Allergic skin diseases are the second most common health problems in dogs, the first being flea and tick infestation. Dog’s skin and coat are susceptible to various external substances and end up being damaged due to itching, biting and licking by the pet. With numerous external and internal reasons, skin allergies in dogs are a subject of serious concern of the pet parents.

Excessive itching, coat biting, body licking, rashes, flaky skin, inflammation on the skin are some of the common signs of existence of allergic skin diseases in dogs. Skin irritation is commonly found on the dog’s paw, ears and stomach area. It can start from rashes to change of skin color in the areas where allergens are present. The condition irks the pet and makes him depressed and low-spirited. This calls for effective dog skin care by the pet parents.   Read more…

Service dog a Saviour to teen boy

February 14, 2011 Leave a comment

Patrick and Mary Lou in class

Fourteen-year-old Patrick Maresh’s life has changed for the better when his service dog, Mary Lou stepped into it. Patrick and the 2-year-old Labrador/golden retriever mix have been constant companions since he received her as a canine assistant in July.

Patrick is nonverbal, has sensory issues and low muscle tone which meant he struggled to get around safely. Before Mary Lou’s arrival, Patrick was so afraid of being bumped into and knocked over, his mother, Jan Maresh, said. He would flatten himself against the lockers and not move out of fear. A specialist informed Jan Maresh that Patrick seemed to have an affinity with dogs and would benefit from having a service dog.

 

The Process

It took over four years of being on the waiting list before Patrick was able to have a service dog. Service dogs require a lot of training and, depending on their specialisation, are worth in excess of $25,000. After filling out a questionnaire, writing essays, gathering letters of recommendation and producing a DVD of Patrick’s developmental history, the Maresh family submitted an application to Canine Assistants, a Georgi0based organization that provides service dogs, in 2006. Soon after, they were notified that Patrick was on the list to become a recipient.

Whilst on the waiting list, the Maresh family took it upon themselves to dog-sit as many dogs as possible when friends and neighbours went on vacation. As they had never had a pet before, this was their opportunity to learn about dog care and to prepare themselves for the long-term commitment of having a dog. Service dogs in particular need a lot of attention paid to them for Canine Assistants to be satisfied the dog is being looked after well.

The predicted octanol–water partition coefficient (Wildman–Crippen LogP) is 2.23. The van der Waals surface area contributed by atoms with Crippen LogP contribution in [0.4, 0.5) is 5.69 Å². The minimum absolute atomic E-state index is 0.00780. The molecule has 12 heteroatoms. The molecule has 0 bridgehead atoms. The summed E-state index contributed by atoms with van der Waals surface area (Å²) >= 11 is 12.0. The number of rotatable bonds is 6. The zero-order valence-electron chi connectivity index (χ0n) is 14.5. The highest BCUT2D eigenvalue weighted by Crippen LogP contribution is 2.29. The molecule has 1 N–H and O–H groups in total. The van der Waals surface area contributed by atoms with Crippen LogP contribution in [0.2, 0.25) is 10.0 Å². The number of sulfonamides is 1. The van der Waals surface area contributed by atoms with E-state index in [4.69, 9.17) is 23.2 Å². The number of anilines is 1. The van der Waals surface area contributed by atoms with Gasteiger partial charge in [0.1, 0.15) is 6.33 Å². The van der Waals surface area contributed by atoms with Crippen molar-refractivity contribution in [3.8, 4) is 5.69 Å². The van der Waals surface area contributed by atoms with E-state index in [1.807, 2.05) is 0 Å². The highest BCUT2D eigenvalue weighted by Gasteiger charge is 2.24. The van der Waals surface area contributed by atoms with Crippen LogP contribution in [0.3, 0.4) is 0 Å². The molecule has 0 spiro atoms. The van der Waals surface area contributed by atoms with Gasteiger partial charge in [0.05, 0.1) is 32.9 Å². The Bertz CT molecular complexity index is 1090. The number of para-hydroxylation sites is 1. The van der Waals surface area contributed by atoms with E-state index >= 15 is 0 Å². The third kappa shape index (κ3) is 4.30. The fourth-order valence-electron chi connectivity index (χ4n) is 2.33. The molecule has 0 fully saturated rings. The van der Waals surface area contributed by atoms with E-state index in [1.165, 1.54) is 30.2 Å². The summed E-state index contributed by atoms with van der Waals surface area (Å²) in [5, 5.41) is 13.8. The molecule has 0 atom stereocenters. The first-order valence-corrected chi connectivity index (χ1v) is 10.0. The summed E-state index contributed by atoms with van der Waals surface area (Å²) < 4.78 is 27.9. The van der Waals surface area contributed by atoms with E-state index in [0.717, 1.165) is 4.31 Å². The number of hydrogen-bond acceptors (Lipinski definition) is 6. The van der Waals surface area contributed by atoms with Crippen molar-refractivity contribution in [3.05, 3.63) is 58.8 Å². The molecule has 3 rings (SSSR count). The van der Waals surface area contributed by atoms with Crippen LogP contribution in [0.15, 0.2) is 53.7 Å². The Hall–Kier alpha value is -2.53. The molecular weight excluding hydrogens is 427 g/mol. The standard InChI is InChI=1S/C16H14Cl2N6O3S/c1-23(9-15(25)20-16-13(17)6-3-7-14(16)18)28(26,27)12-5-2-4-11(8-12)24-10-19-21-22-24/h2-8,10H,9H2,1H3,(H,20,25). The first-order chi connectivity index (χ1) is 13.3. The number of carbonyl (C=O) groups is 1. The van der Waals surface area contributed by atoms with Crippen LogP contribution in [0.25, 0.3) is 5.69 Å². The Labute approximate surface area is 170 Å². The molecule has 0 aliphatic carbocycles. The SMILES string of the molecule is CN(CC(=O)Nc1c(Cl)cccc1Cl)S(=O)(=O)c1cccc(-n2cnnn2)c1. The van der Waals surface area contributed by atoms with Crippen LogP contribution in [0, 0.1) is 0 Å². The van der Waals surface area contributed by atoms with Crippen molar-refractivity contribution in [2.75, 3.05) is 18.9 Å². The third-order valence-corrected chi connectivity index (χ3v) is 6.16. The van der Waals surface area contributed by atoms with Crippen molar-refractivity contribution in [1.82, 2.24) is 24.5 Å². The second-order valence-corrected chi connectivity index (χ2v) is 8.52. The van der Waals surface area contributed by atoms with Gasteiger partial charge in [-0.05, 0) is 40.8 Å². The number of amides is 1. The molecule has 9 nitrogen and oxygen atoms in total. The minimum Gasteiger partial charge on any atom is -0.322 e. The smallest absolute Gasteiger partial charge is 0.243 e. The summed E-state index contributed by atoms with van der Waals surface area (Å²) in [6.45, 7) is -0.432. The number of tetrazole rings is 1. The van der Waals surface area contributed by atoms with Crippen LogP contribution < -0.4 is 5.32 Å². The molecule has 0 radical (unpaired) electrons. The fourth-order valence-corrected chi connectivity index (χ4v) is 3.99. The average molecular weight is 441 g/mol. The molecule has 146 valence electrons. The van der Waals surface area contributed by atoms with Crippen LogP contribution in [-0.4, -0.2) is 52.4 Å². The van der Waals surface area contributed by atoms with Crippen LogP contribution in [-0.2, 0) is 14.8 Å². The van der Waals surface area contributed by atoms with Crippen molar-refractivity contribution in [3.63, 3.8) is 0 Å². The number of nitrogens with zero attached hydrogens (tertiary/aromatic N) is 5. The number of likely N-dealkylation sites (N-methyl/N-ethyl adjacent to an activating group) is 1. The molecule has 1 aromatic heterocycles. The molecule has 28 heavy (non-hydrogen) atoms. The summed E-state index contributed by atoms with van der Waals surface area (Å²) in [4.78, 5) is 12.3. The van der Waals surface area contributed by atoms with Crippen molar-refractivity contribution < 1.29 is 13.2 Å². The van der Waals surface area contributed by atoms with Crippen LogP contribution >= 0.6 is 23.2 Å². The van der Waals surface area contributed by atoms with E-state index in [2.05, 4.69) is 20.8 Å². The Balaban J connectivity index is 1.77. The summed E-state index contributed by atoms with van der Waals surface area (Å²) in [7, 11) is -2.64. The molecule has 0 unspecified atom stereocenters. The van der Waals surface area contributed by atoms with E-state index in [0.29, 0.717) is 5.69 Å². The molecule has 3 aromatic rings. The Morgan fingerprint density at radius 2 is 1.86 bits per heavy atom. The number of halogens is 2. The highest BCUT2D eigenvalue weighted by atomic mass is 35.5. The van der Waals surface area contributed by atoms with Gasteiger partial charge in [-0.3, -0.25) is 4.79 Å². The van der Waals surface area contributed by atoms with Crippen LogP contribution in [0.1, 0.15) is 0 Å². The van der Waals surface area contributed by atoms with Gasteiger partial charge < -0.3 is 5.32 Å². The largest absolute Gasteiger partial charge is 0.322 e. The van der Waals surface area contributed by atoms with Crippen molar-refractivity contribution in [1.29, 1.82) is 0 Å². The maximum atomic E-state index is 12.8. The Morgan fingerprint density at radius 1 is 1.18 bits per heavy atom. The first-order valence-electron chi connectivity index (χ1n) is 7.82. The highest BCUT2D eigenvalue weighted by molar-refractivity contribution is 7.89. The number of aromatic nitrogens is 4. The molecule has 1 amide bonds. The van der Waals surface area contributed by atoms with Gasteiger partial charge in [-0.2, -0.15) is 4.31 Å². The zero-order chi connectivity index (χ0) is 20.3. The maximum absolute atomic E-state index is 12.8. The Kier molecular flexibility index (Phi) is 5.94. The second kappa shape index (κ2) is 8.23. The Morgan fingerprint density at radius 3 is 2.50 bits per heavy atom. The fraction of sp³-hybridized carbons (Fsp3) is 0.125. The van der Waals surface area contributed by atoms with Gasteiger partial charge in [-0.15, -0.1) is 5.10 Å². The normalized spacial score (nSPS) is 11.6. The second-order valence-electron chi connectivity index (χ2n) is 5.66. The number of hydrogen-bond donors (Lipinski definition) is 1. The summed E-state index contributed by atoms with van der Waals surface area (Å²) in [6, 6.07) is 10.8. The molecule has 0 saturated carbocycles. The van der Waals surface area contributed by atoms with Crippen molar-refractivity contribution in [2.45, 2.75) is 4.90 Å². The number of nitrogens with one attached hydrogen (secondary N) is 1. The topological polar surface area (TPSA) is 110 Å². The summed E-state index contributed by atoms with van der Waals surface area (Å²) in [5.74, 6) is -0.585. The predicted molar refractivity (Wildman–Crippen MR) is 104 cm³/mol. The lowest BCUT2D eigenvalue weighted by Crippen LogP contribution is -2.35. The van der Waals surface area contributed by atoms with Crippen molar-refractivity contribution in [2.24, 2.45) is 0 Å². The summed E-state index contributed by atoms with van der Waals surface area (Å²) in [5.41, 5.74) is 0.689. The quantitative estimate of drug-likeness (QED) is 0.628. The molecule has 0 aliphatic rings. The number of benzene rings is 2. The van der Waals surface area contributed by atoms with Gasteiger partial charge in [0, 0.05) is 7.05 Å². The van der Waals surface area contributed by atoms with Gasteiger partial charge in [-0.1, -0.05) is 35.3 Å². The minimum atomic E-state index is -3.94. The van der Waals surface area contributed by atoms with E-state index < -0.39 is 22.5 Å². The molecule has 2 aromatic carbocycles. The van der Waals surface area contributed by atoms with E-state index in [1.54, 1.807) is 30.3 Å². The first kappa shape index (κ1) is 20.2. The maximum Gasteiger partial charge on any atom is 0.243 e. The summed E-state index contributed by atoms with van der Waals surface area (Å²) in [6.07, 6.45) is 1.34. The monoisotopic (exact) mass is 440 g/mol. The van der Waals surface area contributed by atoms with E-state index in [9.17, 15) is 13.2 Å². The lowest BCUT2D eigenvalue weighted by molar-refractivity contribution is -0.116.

“They (Canine Assistants) take it very seriously. These dogs are a huge investment on their part,” Maresh said. Maresh said recipients enter a contract with the organization spelling out their responsibilities. For instance, recipients must weigh the dogs four times a year and submit the information to Canine Assistants. If they allow the dogs to become obese and fail to take action to solve the problem, the organization reserves the right to take the dogs back.

“Technically, this dog is on permanent loan,” Maresh said. “It’s a full commitment and it’s not something to take lightly.”

How Mary Lou chose Patrick

Finally, in July 2010 the Maresh family headed for the two-week training camp in Georgia, where Patrick would meet his canine companion. During the first two days, recipients are introduced to dogs that trainers have selected as potential matches for the individuals.

“The dogs really pick the recipients,” Maresh said. “The dogs can sense by your energy what your need is.” The dogs typically make their selection by putting their paws on a recipient’s lap and seemingly looking into their eyes, she said.

It took five dogs before one that seemed a perfect match was found. Once the selection is made, recipients work with the dogs and their trainers in the afternoons while attending lectures on dog management in the mornings. By the second week, they go on public outings with the dogs. The family are then required to take a final written exam before they graduate. The Maresh family passed successfully and Mary Lou came home with them.

Man’s best friend

The dog accompanies him to his special needs classroom at Herrick Middle School in Downers Grove, where she lies by him as he works and walks with him as he passes through the halls. Now he is able to walk down the halls confidently with Mary Lou by his side.